Kitty Kirkpatrick

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Katherine Aurora Kirkpatrick
William and Catherine Aurora, children of Lieutenant-Colonel James Achilles Kirkpatrick.jpg
"Portrait of William and Catherine Aurora, children of Lieutenant-Colonel James Achilles Kirkpatrick", by George Chinnery, ca. 1805.
Born Noor un-Nissa, Sahib Begum
(1802-04-09)April 9, 1802
Hyderabad, India
Died March 2, 1889(1889-03-02) (aged 86)
Torquay, Devon
Other names Katherine Aurora Phillipps

Katherine Aurora "Kitty" Kirkpatrick (9 April 1802 – 2 March 1889) was an Anglo-Indian woman who is best known as an exemplar of the kinds of Indo-British encounters possible during the early years of British colonialism in India, and as a muse of Thomas Carlyle.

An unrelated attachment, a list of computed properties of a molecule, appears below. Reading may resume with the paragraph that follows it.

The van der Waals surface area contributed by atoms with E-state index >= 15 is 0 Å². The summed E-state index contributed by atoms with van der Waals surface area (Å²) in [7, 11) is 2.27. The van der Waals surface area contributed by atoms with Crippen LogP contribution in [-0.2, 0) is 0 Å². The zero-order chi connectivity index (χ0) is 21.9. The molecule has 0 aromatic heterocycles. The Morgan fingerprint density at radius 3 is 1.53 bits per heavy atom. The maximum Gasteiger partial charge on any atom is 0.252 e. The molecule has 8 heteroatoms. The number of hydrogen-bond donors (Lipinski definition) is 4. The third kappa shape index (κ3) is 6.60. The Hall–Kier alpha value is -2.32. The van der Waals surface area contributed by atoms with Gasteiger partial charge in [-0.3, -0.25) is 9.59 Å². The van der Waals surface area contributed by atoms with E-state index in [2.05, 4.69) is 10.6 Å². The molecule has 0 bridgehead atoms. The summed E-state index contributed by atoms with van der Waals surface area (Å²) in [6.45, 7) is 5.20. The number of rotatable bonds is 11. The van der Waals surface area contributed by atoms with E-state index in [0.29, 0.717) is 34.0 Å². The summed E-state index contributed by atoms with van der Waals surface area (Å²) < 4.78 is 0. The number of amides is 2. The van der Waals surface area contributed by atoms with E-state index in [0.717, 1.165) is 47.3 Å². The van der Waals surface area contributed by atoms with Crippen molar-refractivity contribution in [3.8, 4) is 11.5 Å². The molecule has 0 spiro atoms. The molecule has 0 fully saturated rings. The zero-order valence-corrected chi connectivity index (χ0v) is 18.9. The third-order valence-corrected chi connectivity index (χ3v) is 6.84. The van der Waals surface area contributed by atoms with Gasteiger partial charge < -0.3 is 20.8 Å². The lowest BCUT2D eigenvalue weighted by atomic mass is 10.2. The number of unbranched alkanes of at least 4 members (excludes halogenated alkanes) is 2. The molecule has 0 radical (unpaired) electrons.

Early life[edit]

Kirkpatrick was born in India, the child of James Achilles Kirkpatrick, British Resident in Hyderabad (1798–1805), and Khair-un-Nissa, a Hyderabadi noblewoman. Through her mother, Kirkpatrick was a Sayyida or lineal descendant of the prophet Muhammad. Kirkpatrick was initially named Noor un-Nissa, Sahib Begum ("Little Lady of High Lineage"), and was raised a Shi'a Muslim in the mansion her father built, the British Residency, Hyderabad.[1]

As a result of her father's conversion to Islam and his perceived betrayal of British interests in India, Kirkpatrick and her elder brother Mir Ghulam Ali, Sahib Allum, were taken from their parents when they were about three and five years old respectively. The well-known painter George Chinnery created a portrait of the siblings in Madras in 1805, shortly before they were sent to live with their paternal grandfather, Colonel James Kirkpatrick, in England. Their father died shortly after the children's departure.